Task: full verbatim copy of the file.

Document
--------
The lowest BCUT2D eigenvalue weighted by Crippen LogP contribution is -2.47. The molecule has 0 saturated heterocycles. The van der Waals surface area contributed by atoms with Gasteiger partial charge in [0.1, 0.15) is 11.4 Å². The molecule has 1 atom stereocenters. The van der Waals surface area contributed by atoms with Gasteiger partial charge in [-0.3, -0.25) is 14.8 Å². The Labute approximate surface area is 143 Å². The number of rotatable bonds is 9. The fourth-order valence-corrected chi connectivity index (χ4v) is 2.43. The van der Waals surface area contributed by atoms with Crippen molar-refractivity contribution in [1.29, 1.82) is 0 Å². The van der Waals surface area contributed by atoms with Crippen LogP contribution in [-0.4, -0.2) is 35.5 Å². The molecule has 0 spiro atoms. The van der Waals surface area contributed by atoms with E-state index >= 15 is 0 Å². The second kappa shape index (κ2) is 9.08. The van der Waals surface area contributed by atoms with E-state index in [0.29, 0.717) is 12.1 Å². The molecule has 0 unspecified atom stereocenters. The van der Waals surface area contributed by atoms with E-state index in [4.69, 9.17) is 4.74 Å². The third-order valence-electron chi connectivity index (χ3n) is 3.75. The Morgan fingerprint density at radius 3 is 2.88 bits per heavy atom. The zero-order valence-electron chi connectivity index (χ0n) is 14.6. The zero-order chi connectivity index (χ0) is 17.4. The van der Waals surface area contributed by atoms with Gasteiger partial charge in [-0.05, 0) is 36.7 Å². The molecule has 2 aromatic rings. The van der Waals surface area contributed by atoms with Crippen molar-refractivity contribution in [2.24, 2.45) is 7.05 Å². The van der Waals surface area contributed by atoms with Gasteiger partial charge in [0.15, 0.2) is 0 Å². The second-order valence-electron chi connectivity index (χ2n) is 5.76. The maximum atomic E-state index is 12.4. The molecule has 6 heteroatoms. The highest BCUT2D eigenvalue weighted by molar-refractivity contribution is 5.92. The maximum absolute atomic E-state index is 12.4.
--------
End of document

The lowest BCUT2D eigenvalue weighted by Crippen LogP contribution is -2.47. The molecule has 0 saturated heterocycles. The van der Waals surface area contributed by atoms with Gasteiger partial charge in [0.1, 0.15) is 11.4 Å². The molecule has 1 atom stereocenters. The van der Waals surface area contributed by atoms with Gasteiger partial charge in [-0.3, -0.25) is 14.8 Å². The Labute approximate surface area is 143 Å². The number of rotatable bonds is 9. The fourth-order valence-corrected chi connectivity index (χ4v) is 2.43. The van der Waals surface area contributed by atoms with Crippen molar-refractivity contribution in [1.29, 1.82) is 0 Å². The van der Waals surface area contributed by atoms with Crippen LogP contribution in [-0.4, -0.2) is 35.5 Å². The molecule has 0 spiro atoms. The van der Waals surface area contributed by atoms with E-state index >= 15 is 0 Å². The second kappa shape index (κ2) is 9.08. The van der Waals surface area contributed by atoms with E-state index in [0.29, 0.717) is 12.1 Å². The molecule has 0 unspecified atom stereocenters. The van der Waals surface area contributed by atoms with E-state index in [4.69, 9.17) is 4.74 Å². The third-order valence-electron chi connectivity index (χ3n) is 3.75. The Morgan fingerprint density at radius 3 is 2.88 bits per heavy atom. The zero-order valence-electron chi connectivity index (χ0n) is 14.6. The zero-order chi connectivity index (χ0) is 17.4. The van der Waals surface area contributed by atoms with Gasteiger partial charge in [-0.05, 0) is 36.7 Å². The molecule has 2 aromatic rings. The van der Waals surface area contributed by atoms with Crippen molar-refractivity contribution in [2.24, 2.45) is 7.05 Å². The van der Waals surface area contributed by atoms with Gasteiger partial charge in [0.15, 0.2) is 0 Å². The second-order valence-electron chi connectivity index (χ2n) is 5.76. The maximum atomic E-state index is 12.4. The molecule has 6 heteroatoms. The highest BCUT2D eigenvalue weighted by molar-refractivity contribution is 5.92. The maximum absolute atomic E-state index is 12.4.